LVMAC Tidbits — Review of Medical Separations
DoD Physical Disability Board of Review is Reviewing Medical Retirement Ratings
Share this with the younger veterans you encounter. It may be old news, but it is worth repeating.
Roughly 70,000 veterans rated at less than 30% disability and given a medical separation between September 11, 2001 and December 31, 2009 now have the chance to get their separations reviewed and possibly upgraded to a “medical retirement” status. This could mean thousands in added benefits for disabled veterans who were originally denied a military retirement. The review is being conducted by the Physical Disability Board of Review. It will examine each applicant’s medical separation records and make a recommendation to the respective Service Secretary based on its findings.
Note a veteran must apply for this review. To be eligible veterans must have been medically separated between the dates noted above with a combined disability rating of 20 percent or less, and originally not found eligible for retirement. There is no deadline to apply and next of kin can also apply. While upgrade is not guaranteed, there is no risk of veterans losing their existing benefits either. As of April 2011, more than half of the applicants have been upgraded.
The severance check game will be played out again, but in a different manner than in the past. Those who received one (done when a rating of less than 30% awarded) will have their original payment taken from their retirement pay until the original balance is fully recouped. However, since their retirement will be backdated, it means the difference to date between what has been paid in lump sum versus the sum of what would have been paid to date under the new rating is what is owed. That is good news.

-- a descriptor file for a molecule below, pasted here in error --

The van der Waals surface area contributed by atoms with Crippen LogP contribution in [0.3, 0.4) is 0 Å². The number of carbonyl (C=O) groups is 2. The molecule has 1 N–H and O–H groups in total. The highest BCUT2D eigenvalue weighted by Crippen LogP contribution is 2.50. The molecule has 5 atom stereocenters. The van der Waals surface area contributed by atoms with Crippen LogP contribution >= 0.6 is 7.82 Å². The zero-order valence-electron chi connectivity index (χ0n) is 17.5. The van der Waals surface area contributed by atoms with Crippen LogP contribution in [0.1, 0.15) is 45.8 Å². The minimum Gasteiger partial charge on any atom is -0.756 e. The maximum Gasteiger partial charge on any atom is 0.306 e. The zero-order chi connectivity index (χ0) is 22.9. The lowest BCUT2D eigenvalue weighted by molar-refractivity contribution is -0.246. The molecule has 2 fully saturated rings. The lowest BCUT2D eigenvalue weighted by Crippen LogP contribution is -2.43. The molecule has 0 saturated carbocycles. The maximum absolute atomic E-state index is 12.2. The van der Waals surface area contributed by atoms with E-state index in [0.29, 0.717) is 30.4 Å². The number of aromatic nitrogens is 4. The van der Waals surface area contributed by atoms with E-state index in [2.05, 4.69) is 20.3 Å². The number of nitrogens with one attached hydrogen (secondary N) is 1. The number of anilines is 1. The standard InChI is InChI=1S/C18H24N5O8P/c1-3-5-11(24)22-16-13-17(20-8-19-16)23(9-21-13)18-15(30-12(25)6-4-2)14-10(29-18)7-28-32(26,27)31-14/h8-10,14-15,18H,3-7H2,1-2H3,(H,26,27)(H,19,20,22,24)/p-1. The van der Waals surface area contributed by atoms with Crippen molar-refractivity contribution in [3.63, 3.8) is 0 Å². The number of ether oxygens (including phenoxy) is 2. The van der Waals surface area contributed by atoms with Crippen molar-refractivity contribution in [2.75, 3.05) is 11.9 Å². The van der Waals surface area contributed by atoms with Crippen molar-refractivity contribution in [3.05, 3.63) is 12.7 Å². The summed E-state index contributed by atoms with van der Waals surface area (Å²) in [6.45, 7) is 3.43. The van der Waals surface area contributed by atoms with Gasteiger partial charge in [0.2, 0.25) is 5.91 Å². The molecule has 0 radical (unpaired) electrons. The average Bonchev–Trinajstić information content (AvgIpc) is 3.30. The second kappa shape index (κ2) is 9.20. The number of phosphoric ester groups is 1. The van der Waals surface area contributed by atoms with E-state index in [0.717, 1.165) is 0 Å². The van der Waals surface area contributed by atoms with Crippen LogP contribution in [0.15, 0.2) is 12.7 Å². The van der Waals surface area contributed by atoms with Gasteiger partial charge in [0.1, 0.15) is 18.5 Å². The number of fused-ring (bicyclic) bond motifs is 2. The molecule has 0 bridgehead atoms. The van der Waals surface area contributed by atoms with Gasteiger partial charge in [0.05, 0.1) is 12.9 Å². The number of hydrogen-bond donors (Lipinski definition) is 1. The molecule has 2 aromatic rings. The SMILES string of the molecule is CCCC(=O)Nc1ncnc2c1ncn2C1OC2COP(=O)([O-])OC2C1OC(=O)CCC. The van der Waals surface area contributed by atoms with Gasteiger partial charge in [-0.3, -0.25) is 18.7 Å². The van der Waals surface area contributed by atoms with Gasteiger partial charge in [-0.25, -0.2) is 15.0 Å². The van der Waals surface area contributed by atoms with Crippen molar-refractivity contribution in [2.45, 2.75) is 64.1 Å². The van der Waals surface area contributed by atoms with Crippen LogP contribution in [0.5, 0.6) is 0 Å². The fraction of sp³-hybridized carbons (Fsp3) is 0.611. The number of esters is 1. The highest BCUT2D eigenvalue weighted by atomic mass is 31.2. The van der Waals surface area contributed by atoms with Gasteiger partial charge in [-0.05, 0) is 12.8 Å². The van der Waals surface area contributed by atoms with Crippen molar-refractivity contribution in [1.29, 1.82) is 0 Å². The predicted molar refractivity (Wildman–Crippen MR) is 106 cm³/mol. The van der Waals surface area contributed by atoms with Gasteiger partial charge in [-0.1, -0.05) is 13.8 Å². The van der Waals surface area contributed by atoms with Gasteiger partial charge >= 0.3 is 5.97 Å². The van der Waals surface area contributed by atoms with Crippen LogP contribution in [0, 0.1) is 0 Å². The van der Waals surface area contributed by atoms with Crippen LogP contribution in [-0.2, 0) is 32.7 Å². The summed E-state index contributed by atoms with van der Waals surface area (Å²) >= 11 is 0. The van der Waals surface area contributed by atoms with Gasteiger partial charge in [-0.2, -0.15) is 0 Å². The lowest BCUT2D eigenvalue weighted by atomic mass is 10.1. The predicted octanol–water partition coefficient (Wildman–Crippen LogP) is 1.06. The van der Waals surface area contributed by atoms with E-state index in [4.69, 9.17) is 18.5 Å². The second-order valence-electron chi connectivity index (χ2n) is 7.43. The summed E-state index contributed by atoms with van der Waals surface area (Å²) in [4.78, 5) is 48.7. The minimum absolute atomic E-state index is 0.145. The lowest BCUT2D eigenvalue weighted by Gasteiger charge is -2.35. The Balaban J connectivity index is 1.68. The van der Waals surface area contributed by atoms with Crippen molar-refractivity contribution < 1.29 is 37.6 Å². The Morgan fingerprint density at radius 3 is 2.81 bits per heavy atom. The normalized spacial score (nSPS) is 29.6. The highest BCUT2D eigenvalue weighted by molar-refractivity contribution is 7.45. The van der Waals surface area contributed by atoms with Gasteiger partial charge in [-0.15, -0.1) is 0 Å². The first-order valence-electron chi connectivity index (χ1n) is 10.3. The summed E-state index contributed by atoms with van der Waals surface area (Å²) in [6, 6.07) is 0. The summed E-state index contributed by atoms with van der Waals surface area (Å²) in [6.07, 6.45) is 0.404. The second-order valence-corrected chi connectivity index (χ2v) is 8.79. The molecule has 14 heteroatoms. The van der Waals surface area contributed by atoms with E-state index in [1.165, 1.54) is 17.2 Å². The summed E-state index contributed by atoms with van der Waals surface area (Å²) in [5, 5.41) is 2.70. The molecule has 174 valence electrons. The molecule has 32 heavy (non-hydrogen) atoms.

More than a retirement check is involved. It means the veteran is now eligible for DoD’s TRICARE health care coverage (retroactively to the day of original disability separation) and coverage is extended to the dependents as well. Previous medical expenditures incurred by you may be retroactively reimbursed. Furthermore, the veteran is now eligible to buy the Survivor’s Benefit Plan insurance (but must pay premiums to bring the coverage up to date). Finally, the veteran and his/her eligible dependents will have access to the commissary, the post/base exchange, space available recreation and travel, and other benefits available via State and private sector organizations catering to retirees/medical retirees.
Visit the PDBR website to learn more and begin the application process.
As of 15 August 2011